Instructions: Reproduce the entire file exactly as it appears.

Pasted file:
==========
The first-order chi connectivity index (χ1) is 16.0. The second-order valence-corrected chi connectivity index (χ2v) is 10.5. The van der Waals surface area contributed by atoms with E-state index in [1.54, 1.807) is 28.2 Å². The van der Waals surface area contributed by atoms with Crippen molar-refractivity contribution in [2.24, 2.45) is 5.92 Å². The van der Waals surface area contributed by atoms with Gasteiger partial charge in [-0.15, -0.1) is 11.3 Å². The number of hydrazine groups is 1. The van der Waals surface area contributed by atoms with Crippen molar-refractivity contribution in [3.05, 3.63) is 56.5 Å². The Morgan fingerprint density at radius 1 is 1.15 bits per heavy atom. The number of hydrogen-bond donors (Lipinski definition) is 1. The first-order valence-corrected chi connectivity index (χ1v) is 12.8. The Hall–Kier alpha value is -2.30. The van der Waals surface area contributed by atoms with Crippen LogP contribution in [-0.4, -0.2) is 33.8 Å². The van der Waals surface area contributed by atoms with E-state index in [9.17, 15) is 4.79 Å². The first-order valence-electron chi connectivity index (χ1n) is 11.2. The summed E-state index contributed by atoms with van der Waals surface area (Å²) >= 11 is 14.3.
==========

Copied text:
The first-order chi connectivity index (χ1) is 16.0. The second-order valence-corrected chi connectivity index (χ2v) is 10.5. The van der Waals surface area contributed by atoms with E-state index in [1.54, 1.807) is 28.2 Å². The van der Waals surface area contributed by atoms with Crippen molar-refractivity contribution in [2.24, 2.45) is 5.92 Å². The van der Waals surface area contributed by atoms with Gasteiger partial charge in [-0.15, -0.1) is 11.3 Å². The number of hydrazine groups is 1. The van der Waals surface area contributed by atoms with Crippen molar-refractivity contribution in [3.05, 3.63) is 56.5 Å². The Morgan fingerprint density at radius 1 is 1.15 bits per heavy atom. The number of hydrogen-bond donors (Lipinski definition) is 1. The first-order valence-corrected chi connectivity index (χ1v) is 12.8. The Hall–Kier alpha value is -2.30. The van der Waals surface area contributed by atoms with Crippen LogP contribution in [-0.4, -0.2) is 33.8 Å². The van der Waals surface area contributed by atoms with E-state index in [9.17, 15) is 4.79 Å². The first-order valence-electron chi connectivity index (χ1n) is 11.2. The summed E-state index contributed by atoms with van der Waals surface area (Å²) >= 11 is 14.3.